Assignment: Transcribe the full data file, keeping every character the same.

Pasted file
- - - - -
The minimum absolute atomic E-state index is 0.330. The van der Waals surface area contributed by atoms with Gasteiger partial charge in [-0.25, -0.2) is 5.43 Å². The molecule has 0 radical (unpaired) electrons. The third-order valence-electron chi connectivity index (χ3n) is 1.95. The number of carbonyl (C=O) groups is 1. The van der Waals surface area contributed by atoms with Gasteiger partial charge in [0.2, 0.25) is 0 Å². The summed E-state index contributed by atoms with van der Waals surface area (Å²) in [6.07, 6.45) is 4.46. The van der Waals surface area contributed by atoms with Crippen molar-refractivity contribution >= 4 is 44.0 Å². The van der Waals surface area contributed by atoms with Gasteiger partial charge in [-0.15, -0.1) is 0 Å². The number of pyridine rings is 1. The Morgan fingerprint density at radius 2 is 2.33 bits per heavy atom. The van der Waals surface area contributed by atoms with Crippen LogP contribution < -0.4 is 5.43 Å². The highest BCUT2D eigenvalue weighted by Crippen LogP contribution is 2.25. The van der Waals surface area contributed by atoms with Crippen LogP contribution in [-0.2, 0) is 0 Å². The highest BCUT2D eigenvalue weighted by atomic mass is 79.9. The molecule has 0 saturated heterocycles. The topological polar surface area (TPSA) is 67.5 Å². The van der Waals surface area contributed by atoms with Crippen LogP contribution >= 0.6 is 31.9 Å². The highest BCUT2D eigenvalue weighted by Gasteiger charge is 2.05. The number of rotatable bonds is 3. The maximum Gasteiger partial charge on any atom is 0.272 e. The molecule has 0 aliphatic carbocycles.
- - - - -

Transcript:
The minimum absolute atomic E-state index is 0.330. The van der Waals surface area contributed by atoms with Gasteiger partial charge in [-0.25, -0.2) is 5.43 Å². The molecule has 0 radical (unpaired) electrons. The third-order valence-electron chi connectivity index (χ3n) is 1.95. The number of carbonyl (C=O) groups is 1. The van der Waals surface area contributed by atoms with Gasteiger partial charge in [0.2, 0.25) is 0 Å². The summed E-state index contributed by atoms with van der Waals surface area (Å²) in [6.07, 6.45) is 4.46. The van der Waals surface area contributed by atoms with Crippen molar-refractivity contribution >= 4 is 44.0 Å². The van der Waals surface area contributed by atoms with Gasteiger partial charge in [-0.15, -0.1) is 0 Å². The number of pyridine rings is 1. The Morgan fingerprint density at radius 2 is 2.33 bits per heavy atom. The van der Waals surface area contributed by atoms with Crippen LogP contribution < -0.4 is 5.43 Å². The highest BCUT2D eigenvalue weighted by Crippen LogP contribution is 2.25. The van der Waals surface area contributed by atoms with Crippen LogP contribution in [-0.2, 0) is 0 Å². The highest BCUT2D eigenvalue weighted by atomic mass is 79.9. The molecule has 0 saturated heterocycles. The topological polar surface area (TPSA) is 67.5 Å². The van der Waals surface area contributed by atoms with Crippen LogP contribution >= 0.6 is 31.9 Å². The highest BCUT2D eigenvalue weighted by Gasteiger charge is 2.05. The number of rotatable bonds is 3. The maximum Gasteiger partial charge on any atom is 0.272 e. The molecule has 0 aliphatic carbocycles.